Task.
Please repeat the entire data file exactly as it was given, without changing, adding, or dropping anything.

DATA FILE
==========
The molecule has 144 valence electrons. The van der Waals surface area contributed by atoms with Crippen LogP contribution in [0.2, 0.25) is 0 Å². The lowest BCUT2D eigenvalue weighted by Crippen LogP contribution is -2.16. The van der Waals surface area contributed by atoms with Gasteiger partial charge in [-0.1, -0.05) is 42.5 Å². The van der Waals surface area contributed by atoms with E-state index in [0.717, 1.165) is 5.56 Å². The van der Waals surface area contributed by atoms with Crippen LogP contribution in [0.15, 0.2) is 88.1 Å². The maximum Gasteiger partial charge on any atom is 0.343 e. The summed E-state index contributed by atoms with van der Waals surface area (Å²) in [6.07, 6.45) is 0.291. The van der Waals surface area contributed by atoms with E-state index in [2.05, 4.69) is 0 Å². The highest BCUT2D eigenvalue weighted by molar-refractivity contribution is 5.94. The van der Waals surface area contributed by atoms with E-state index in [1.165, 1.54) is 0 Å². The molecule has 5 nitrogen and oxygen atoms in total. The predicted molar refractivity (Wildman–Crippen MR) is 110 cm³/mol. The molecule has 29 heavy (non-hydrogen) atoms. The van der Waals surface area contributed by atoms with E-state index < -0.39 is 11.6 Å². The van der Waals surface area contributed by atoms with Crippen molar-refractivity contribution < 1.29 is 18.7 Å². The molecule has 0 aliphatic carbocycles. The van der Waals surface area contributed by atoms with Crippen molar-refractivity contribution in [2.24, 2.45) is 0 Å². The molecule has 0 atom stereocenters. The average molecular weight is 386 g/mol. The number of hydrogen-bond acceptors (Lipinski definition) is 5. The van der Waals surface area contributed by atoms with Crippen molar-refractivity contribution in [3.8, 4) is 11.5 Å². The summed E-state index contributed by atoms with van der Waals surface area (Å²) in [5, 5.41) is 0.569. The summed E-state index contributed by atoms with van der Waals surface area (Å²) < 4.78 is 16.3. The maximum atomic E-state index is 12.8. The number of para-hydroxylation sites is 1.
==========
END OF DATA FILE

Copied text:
The molecule has 144 valence electrons. The van der Waals surface area contributed by atoms with Crippen LogP contribution in [0.2, 0.25) is 0 Å². The lowest BCUT2D eigenvalue weighted by Crippen LogP contribution is -2.16. The van der Waals surface area contributed by atoms with Gasteiger partial charge in [-0.1, -0.05) is 42.5 Å². The van der Waals surface area contributed by atoms with E-state index in [0.717, 1.165) is 5.56 Å². The van der Waals surface area contributed by atoms with Crippen LogP contribution in [0.15, 0.2) is 88.1 Å². The maximum Gasteiger partial charge on any atom is 0.343 e. The summed E-state index contributed by atoms with van der Waals surface area (Å²) in [6.07, 6.45) is 0.291. The van der Waals surface area contributed by atoms with E-state index in [2.05, 4.69) is 0 Å². The highest BCUT2D eigenvalue weighted by molar-refractivity contribution is 5.94. The van der Waals surface area contributed by atoms with E-state index in [1.165, 1.54) is 0 Å². The molecule has 5 nitrogen and oxygen atoms in total. The predicted molar refractivity (Wildman–Crippen MR) is 110 cm³/mol. The molecule has 29 heavy (non-hydrogen) atoms. The van der Waals surface area contributed by atoms with E-state index < -0.39 is 11.6 Å². The van der Waals surface area contributed by atoms with Crippen molar-refractivity contribution < 1.29 is 18.7 Å². The molecule has 0 aliphatic carbocycles. The van der Waals surface area contributed by atoms with Crippen molar-refractivity contribution in [2.24, 2.45) is 0 Å². The molecule has 0 atom stereocenters. The average molecular weight is 386 g/mol. The number of hydrogen-bond acceptors (Lipinski definition) is 5. The van der Waals surface area contributed by atoms with Crippen molar-refractivity contribution in [3.8, 4) is 11.5 Å². The summed E-state index contributed by atoms with van der Waals surface area (Å²) in [5, 5.41) is 0.569. The summed E-state index contributed by atoms with van der Waals surface area (Å²) < 4.78 is 16.3. The maximum atomic E-state index is 12.8. The number of para-hydroxylation sites is 1.